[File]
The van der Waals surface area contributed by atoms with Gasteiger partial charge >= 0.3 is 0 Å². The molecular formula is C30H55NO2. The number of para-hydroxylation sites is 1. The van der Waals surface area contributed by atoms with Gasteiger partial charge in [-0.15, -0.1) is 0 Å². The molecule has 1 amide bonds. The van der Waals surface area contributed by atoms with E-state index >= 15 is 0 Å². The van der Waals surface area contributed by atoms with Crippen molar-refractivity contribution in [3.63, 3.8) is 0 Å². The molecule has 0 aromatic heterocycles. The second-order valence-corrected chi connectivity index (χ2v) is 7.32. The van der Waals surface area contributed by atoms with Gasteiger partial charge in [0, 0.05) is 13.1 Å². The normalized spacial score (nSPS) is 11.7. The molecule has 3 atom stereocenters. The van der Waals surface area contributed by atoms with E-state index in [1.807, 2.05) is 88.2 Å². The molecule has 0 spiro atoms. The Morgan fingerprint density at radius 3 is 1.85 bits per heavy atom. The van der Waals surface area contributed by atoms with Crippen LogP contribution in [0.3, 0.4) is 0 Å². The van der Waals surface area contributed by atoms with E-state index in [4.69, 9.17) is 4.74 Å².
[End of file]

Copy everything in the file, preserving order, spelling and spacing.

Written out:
The van der Waals surface area contributed by atoms with Gasteiger partial charge >= 0.3 is 0 Å². The molecular formula is C30H55NO2. The number of para-hydroxylation sites is 1. The van der Waals surface area contributed by atoms with Gasteiger partial charge in [-0.15, -0.1) is 0 Å². The molecule has 1 amide bonds. The van der Waals surface area contributed by atoms with E-state index >= 15 is 0 Å². The van der Waals surface area contributed by atoms with Crippen molar-refractivity contribution in [3.63, 3.8) is 0 Å². The molecule has 0 aromatic heterocycles. The second-order valence-corrected chi connectivity index (χ2v) is 7.32. The van der Waals surface area contributed by atoms with Gasteiger partial charge in [0, 0.05) is 13.1 Å². The normalized spacial score (nSPS) is 11.7. The molecule has 3 atom stereocenters. The van der Waals surface area contributed by atoms with E-state index in [1.807, 2.05) is 88.2 Å². The molecule has 0 spiro atoms. The Morgan fingerprint density at radius 3 is 1.85 bits per heavy atom. The van der Waals surface area contributed by atoms with Crippen LogP contribution in [0.3, 0.4) is 0 Å². The van der Waals surface area contributed by atoms with E-state index in [4.69, 9.17) is 4.74 Å².